A Coast Guard Auxiliary skipper had a feeling that someone needed help.
- Posted on Jun 14, 2012
It was Sunday evening. The sun was setting on a choppy, cool day on Florida’s Indian River. I’d skippered a Coast Guard Auxiliary vessel for eight years.
My crew and I were civilian volunteers, but the US Coast Guard relied on us to keep the folks who were fishing or sailing these waters safe. Patrolling this river never felt like work to me.
Besides being outside on the water, I liked knowing I was watching out for anyone who might need help. So far I’d rescued a dozen or so people in trouble. My mother might have said I acted as a kind of guardian angel.
When I was growing up in Alsace, France, she hung two pictures of angels above my bed to watch out for me. I wasn’t so sure I believed in real angels anymore, but I believed in the power of my boat, the Alsace II, and her crew to save lives.
Nobody needs saving today, though, I thought looking out at the wide open river. Today my first mate and I had hardly seen one boat since our shift began at 8:30 that morning.
Now the wind was really starting to kick up. The weather could turn quickly in the evenings in Florida. I’d been out on far rougher seas, but still I looked forward to getting someplace warm and dry.
“How about we head home for a hot cup of coffee, Skipper?” my first mate asked.
“I’ve been daydreaming about it for the last twenty minutes,” I admitted. “Let’s scan the river one more time before we call it a day.”
We each took a position on deck, looking up and down the river. Not a soul in sight. No reason to stay out. But just as I was about to turn the boat around, I got an uneasy feeling. A feeling as if I was leaving my work unfinished.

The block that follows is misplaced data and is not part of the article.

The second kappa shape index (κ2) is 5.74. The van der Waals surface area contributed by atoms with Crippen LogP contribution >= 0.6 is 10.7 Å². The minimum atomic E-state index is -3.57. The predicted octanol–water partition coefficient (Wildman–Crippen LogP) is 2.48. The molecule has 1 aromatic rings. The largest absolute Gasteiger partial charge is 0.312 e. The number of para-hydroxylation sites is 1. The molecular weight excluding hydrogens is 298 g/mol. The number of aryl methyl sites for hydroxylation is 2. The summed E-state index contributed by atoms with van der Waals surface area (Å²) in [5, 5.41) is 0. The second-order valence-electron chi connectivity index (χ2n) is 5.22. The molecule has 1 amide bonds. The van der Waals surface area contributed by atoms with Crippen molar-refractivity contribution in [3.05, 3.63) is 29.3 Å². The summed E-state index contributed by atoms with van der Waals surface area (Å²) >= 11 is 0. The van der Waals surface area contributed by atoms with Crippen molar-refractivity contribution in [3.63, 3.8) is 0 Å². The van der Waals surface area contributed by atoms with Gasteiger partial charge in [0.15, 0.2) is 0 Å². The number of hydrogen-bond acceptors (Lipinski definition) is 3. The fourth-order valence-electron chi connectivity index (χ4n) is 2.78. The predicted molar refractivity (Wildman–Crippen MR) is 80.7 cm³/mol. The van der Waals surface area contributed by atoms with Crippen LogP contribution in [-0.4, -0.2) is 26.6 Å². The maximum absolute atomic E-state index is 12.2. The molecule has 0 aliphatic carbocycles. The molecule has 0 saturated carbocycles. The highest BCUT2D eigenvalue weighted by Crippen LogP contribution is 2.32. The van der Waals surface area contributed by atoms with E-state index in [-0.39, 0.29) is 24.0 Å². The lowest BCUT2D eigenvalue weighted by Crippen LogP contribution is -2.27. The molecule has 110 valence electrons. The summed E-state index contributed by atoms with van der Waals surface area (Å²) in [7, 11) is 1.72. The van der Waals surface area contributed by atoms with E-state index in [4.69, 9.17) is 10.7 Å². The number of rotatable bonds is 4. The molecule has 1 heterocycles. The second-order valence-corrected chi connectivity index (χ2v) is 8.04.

It seemed ridiculous to ask my first mate to stay out on the water just because his skipper had suddenly gotten “a feeling.” Our shift was over. I wanted to go in as much as he did. Besides, we’d checked the whole area. If someone needed help, surely we would have seen them.
There was that section south of the bridge. Hardly anyone travels down there, I told myself. But it was the only place we hadn’t checked.
“Coast Guard’s on the radio,” my first mate said. “They want to know if we’re heading in.”
“Not yet,” I said. “I want to check south of the bridge first.” He looked a little disappointed. I couldn’t blame him. And I couldn’t explain the crazy feeling that wouldn’t let me go.
We headed south. The wind ruffled my clothes and chilled my skin. The water had gone from choppy to downright angry.
“Keep your eyes peeled,” I instructed my first mate as we approached the bridge.
Nothing. By the time we went under the bridge, I was starting to feel silly, and a little guilty for keeping my first mate out so long. We came out the other side. What was that? I squinted to see a small boat with two people in it.
We got closer. I could tell that the passengers were elderly. They had fishing poles in the boat. They must have gone out before the weather turned nasty. The woman rowed against the waves and wind, and losing the battle.
Her husband tinkered with the motor, which obviously would not start. Water sloshed inside the boat. A shiver went through me. The boat was in danger of sinking.
We pulled up alongside them. I could see the terror in both their faces. “Hello!” I called out. “We’re here to help.”
“Thank God you came,” the woman said. “I prayed as hard as I could, asking God to send us an angel. We would have drowned for sure.”
The Alsace II towed them back to shore. The whole trip home both skipper and first mate were unusually quiet. Maybe I did still believe in angels.
Angels that wouldn’t let me go home one Sunday evening until my job was done. A job that required all hands on deck: angels included.
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